Cargill's Corner made easier for wheelchair users

After years of close calls and dangerous situations, one Dunedin woman is now looking forward to crossing the street without worrying about her safety.

Fiona Russell, who is wheelchair-bound, said navigating the intersection of Hillside Rd and King Edward St in her electric wheelchair had been ''pretty diabolical''.

It was a frightening experience for someone who was not able to just leap out of their wheelchair, Miss Russell said.

''I have to go on an angle, not straight on, because if I go straight on, my wheels get stuck.''

Wheelchair user Fiona Russell safely negotiates the crossing at Cargill's Corner in South Dunedin after the intersection was made much more accessible earlier this month. Photo: Linda Robertson
Wheelchair user Fiona Russell safely negotiates the crossing at Cargill's Corner in South Dunedin after the intersection was made much more accessible earlier this month. Photo: Linda Robertson
Often, her wheelchair got caught in the gutter at the intersection and she was unable to move out of the way of traffic when the lights changed.

Last week, Dunedin City Council contractors began work to make the crossing more accessible for wheelchair users.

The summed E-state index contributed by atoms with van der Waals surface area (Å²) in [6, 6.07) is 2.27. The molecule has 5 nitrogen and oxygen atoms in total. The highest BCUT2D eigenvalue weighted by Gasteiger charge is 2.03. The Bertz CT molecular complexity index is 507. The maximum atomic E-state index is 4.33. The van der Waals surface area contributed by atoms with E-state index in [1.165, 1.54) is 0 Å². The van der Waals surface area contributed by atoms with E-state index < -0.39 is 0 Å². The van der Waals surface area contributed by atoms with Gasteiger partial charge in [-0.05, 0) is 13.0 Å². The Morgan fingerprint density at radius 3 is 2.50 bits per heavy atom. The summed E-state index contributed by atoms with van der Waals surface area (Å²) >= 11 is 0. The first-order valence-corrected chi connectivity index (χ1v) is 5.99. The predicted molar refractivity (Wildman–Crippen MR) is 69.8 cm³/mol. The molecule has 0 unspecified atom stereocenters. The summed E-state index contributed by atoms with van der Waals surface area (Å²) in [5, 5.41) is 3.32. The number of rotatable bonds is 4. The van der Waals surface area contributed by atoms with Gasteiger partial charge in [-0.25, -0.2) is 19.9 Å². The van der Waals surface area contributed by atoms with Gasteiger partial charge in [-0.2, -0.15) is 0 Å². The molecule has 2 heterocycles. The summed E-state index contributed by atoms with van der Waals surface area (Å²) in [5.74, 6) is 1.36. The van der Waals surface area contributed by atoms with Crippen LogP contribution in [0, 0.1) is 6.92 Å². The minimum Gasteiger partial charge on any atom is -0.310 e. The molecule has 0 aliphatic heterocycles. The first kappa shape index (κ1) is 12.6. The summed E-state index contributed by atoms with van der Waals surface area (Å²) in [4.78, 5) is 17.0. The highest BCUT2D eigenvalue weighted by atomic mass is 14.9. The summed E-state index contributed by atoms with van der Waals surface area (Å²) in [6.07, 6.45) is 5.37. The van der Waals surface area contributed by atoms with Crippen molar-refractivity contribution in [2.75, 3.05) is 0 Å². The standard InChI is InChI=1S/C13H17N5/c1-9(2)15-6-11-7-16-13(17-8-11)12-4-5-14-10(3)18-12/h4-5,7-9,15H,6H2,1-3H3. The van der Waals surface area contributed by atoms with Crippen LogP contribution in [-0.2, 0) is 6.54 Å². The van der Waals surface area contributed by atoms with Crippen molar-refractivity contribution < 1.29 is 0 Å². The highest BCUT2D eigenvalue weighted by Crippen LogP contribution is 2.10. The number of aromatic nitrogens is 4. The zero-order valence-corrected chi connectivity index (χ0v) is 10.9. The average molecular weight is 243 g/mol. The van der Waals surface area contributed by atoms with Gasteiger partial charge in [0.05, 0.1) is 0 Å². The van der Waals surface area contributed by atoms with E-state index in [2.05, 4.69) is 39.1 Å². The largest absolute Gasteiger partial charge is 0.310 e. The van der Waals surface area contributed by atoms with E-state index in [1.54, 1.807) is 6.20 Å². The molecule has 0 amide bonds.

Disability Information Service adviser John Marrable said modern wheelchairs such as Ms Russell's get stuck in the gutter at Cargill's Corner because of outdated legislation.

''Fiona's wheelchair is a very wide and heavy wheelchair and the legislation from 2001 doesn't suit the wheelchair.

''So you have contractors go to put a kerb ramp out and they follow the legislation, but it is totally impracticable.''

While Ms Russell was looking forward to no longer risking getting snagged in the gutter, she feels the lights at the intersection did not allow enough time for a wheelchair user to cross.

''It's going to be much easier, but I wish it was a Barnes Dance.''

A council spokeswoman said a Barnes Dance would create longer traffic queues and there were not enough pedestrians to justify installing the crossing system.

Ms Russell challenged that decision, pointing out the traffic lights further up Hillside Rd were installed to help blind people.

South Dunedin had more disabled people than elsewhere in the city and Cargill's Corner presented a major challenge for many of them, she said.

Mr Marrable said he had been helping the council and contractors understand the issues people in wheelchairs encountered at road crossings.

Thanks to people like Ms Russell lobbying the council, change was slowly happening, he said.

-By Rudy Hueting

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